Putting the ball back in President Obama's court, House Republicans countered Monday with what they described as a "bold" plan to avert the looming fiscal crisis -- after the White House produced a tax-heavy proposal last week that GOP leaders decried as a "joke."
Answering White House calls to present an "alternative," House Republican leaders unveiled a plan that would agree to $800 billion in "revenue through tax reform" over the next 10 years. It marks a significant step for House Republicans, some of whom opposed such increased revenue before last month's election.
However, the number is half the $1.6 trillion in tax hikes that Obama proposed and Republicans swiftly rejected. And the two sides are likely to continue to butt heads over the issue of an increase in tax rates for the top 2 percent of earners.
The White House has insisted on raising those rates next year, while Republicans favor raising revenue instead by closing deductions for top earners and other measures. They reiterated their opposition to tax-rate hikes in the plan Monday.
The White House almost immediately criticized the Republicans' offer.
Sen. Lieberman: Pres. must be more involved in debt talks
Boehner: 'Fiscal cliff' talks going 'nowhere'
Deadlock in 'fiscal cliff' talks
Obama Risks it All for Tax Hike
Chris Van Hollen on 'fiscal cliff' negotiations
Geithner: White House offered 'very detailed plan'
The Deficit: Simple Math
Ben Stein on the Impact of the Potential Dividend Tax Increase
Republicans 'flabbergasted' by call for more spending as part of fiscal deal
Does President Obama have a fiscal cliff plan?
“The (proposal) does not meet the test of balance," Communications Director Dan Pfeiffer said. "In fact, it actually promises to lower rates for the wealthy and sticks the middle class with the bill. ... While the president is willing to compromise to get a significant, balanced deal and believes that compromise is readily available to Congress, he is not willing to compromise on the principles of fairness and balance."
Fox News is told that the plan is based on that produced by the deficit-reduction commission Obama appointed - the president never embraced that plan, which got mixed reviews from Democrats and Republicans on the Hill.
In a letter to Obama on Monday, though, Republicans said they "cannot in good conscience agree" to the president's proposal, which was unveiled last week by Treasury Secretary Timothy Geithner, calling it "neither balanced nor realistic."
"Regrettably, the proposal he outlined on behalf of your administration contains very little in the way of common ground," they wrote, particularly assailing the administration's push for more stimulus spending at a time when Washington is supposed to be trimming the deficit.
The Republican counter-offer includes $800 billion in revenue through tax reform; $600 billion in health savings; $300 billion in other entitlement savings; and another $300 billion in savings elsewhere in the discretionary federal budget. The plan would hike the Medicare eligibility age and lower cost-of-living adjustments for Social Security.
Republicans estimate the plan would save $2.2 trillion over 10 years -- or $4.6 trillion if one uses the accounting methods employed by the White House. Those methods boosted the White House estimate for its own plan to $4 trillion, but Republicans say the methods are spurious.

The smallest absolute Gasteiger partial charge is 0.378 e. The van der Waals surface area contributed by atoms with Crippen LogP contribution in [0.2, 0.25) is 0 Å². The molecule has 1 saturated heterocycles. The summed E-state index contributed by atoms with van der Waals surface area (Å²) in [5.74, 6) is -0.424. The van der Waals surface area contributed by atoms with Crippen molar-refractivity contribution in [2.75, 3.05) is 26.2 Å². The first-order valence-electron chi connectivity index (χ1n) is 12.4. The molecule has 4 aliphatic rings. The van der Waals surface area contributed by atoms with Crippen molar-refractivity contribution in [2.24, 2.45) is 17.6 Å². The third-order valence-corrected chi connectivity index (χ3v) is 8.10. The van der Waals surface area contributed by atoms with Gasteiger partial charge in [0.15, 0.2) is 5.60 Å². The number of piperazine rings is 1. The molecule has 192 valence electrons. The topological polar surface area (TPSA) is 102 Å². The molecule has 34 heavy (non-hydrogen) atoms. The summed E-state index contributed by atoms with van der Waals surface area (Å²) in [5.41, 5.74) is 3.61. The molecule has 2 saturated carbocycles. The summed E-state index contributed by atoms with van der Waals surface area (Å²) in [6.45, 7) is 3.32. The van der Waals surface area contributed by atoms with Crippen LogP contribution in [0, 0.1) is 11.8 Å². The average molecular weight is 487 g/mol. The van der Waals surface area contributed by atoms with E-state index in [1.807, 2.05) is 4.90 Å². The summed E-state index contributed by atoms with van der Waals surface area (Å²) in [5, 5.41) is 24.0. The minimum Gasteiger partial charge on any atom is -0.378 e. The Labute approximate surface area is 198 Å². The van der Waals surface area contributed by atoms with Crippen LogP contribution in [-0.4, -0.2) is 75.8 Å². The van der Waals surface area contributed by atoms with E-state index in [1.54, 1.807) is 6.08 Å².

In the letter signed by House Speaker John Boehner and other Republican leaders, the lawmakers called the plan an "imperfect, but fair middle ground."
"If you are agreeable to this framework, we are ready and eager to begin discussions about how to structure these reforms so that the American people can be confident that these targets will be reached," they wrote.
Republicans were fuming last week over the president's call for $1.6 trillion in tax hikes -- four times the value of his proposed spending cuts. Boehner said he was "flabbergasted" by the plan.
The administration's latest proposal includes roughly $600 billion in spending cuts. Those cuts, however, would be offset by $200 billion in proposed stimulus and other spending programs. The multi-year stimulus program would include at least $50 billion in fiscal 2013 alone; the administration also wants an extension of unemployment aid. And, in what one House Republican source called a "pipe dream," the administration called for effectively implementing a permanent increase in the debt limit.
The latest Republican proposal was silent on the issue of the debt ceiling.
But Republicans continued to voice opposition to raising rates. On a Twitter Q&A hosted by the White House, House Speaker John Boehner tweeted, "How does raising tax rates on ~1M #smallbiz create jobs & grow economy?"
House Majority Leader Eric Cantor also tweeted, "Let's protect small businesses and families from a harmful increase in tax rates and cut spending."
Obama, though, defended his plan on the Twitter chat.
"High end tax cuts do least for economic growth & cost almost $1T. extending middle class cuts boosts consumer demand & growth," he wrote.
White House Press Secretary Jay Carney also claimed Americans "overwhelmingly disagree" with Republicans on that point.
"Rates have to rise, and the Republicans need to acknowledge that," Carney said.
Should the White House and Congress fail to reach a deal, a $500 billion mix of tax hikes and austere cutbacks on federal spending will kick in Jan. 1.
Late Monday, Senate Majority Leader Harry Reid also criticized the plan.
“To protect millionaires, Speaker Boehner’s offer would force middle-class families to pay higher taxe," the Nevada senator said. “Democrats are willing to compromise, but any agreement must protect the middle class."
Fox News' Chad Pergram contributed to this report.